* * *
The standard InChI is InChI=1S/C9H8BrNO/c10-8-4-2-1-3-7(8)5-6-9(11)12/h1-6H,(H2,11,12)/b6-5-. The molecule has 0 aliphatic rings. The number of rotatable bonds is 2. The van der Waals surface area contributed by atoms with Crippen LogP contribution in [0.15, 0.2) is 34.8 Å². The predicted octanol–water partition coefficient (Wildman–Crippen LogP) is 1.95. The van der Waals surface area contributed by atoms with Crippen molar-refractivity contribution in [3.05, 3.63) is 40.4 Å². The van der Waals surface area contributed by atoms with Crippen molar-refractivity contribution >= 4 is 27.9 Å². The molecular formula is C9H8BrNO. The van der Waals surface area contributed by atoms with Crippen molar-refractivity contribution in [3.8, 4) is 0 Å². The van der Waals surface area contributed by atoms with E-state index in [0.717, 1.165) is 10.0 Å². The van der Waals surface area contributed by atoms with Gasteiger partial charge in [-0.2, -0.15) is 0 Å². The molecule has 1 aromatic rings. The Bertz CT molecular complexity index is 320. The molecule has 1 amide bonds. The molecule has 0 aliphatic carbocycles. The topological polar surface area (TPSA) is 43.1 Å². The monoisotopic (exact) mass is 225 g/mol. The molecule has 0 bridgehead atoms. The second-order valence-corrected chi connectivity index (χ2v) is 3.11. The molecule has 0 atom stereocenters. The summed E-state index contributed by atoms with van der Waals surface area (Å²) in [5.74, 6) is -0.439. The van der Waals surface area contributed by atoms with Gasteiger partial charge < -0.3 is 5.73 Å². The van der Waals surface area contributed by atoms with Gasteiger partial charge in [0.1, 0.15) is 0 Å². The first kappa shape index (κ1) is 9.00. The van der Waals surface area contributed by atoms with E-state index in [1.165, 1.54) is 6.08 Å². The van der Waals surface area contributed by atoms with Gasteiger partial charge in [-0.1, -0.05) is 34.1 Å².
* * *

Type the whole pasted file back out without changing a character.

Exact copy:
The standard InChI is InChI=1S/C9H8BrNO/c10-8-4-2-1-3-7(8)5-6-9(11)12/h1-6H,(H2,11,12)/b6-5-. The molecule has 0 aliphatic rings. The number of rotatable bonds is 2. The van der Waals surface area contributed by atoms with Crippen LogP contribution in [0.15, 0.2) is 34.8 Å². The predicted octanol–water partition coefficient (Wildman–Crippen LogP) is 1.95. The van der Waals surface area contributed by atoms with Crippen molar-refractivity contribution in [3.05, 3.63) is 40.4 Å². The van der Waals surface area contributed by atoms with Crippen molar-refractivity contribution >= 4 is 27.9 Å². The molecular formula is C9H8BrNO. The van der Waals surface area contributed by atoms with Crippen molar-refractivity contribution in [3.8, 4) is 0 Å². The van der Waals surface area contributed by atoms with E-state index in [0.717, 1.165) is 10.0 Å². The van der Waals surface area contributed by atoms with Gasteiger partial charge in [-0.2, -0.15) is 0 Å². The molecule has 1 aromatic rings. The Bertz CT molecular complexity index is 320. The molecule has 1 amide bonds. The molecule has 0 aliphatic carbocycles. The topological polar surface area (TPSA) is 43.1 Å². The monoisotopic (exact) mass is 225 g/mol. The molecule has 0 bridgehead atoms. The second-order valence-corrected chi connectivity index (χ2v) is 3.11. The molecule has 0 atom stereocenters. The summed E-state index contributed by atoms with van der Waals surface area (Å²) in [5.74, 6) is -0.439. The van der Waals surface area contributed by atoms with Gasteiger partial charge < -0.3 is 5.73 Å². The van der Waals surface area contributed by atoms with Gasteiger partial charge in [0.1, 0.15) is 0 Å². The first kappa shape index (κ1) is 9.00. The van der Waals surface area contributed by atoms with E-state index in [1.165, 1.54) is 6.08 Å². The van der Waals surface area contributed by atoms with Gasteiger partial charge in [-0.1, -0.05) is 34.1 Å².